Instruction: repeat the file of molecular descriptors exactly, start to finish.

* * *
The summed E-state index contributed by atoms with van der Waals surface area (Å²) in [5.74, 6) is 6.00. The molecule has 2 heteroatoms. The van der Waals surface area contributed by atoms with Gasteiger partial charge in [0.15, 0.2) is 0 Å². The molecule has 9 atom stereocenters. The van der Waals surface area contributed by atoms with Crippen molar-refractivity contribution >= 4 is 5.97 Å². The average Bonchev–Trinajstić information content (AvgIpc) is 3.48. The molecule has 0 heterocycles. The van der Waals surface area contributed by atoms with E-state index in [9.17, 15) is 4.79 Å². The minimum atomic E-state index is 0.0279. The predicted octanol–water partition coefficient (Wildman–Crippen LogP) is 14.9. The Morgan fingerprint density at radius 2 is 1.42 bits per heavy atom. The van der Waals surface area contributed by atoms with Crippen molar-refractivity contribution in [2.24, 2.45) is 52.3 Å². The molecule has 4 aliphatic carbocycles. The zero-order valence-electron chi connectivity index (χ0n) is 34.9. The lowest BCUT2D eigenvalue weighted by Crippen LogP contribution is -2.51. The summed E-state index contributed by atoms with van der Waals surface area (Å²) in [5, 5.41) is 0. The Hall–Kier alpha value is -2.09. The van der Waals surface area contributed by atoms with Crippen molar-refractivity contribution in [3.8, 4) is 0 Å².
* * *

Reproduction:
The summed E-state index contributed by atoms with van der Waals surface area (Å²) in [5.74, 6) is 6.00. The molecule has 2 heteroatoms. The van der Waals surface area contributed by atoms with Gasteiger partial charge in [0.15, 0.2) is 0 Å². The molecule has 9 atom stereocenters. The van der Waals surface area contributed by atoms with Crippen molar-refractivity contribution >= 4 is 5.97 Å². The average Bonchev–Trinajstić information content (AvgIpc) is 3.48. The molecule has 0 heterocycles. The van der Waals surface area contributed by atoms with E-state index in [9.17, 15) is 4.79 Å². The minimum atomic E-state index is 0.0279. The predicted octanol–water partition coefficient (Wildman–Crippen LogP) is 14.9. The Morgan fingerprint density at radius 2 is 1.42 bits per heavy atom. The van der Waals surface area contributed by atoms with Crippen molar-refractivity contribution in [2.24, 2.45) is 52.3 Å². The molecule has 4 aliphatic carbocycles. The zero-order valence-electron chi connectivity index (χ0n) is 34.9. The lowest BCUT2D eigenvalue weighted by Crippen LogP contribution is -2.51. The summed E-state index contributed by atoms with van der Waals surface area (Å²) in [5, 5.41) is 0. The Hall–Kier alpha value is -2.09. The van der Waals surface area contributed by atoms with Crippen molar-refractivity contribution in [3.8, 4) is 0 Å².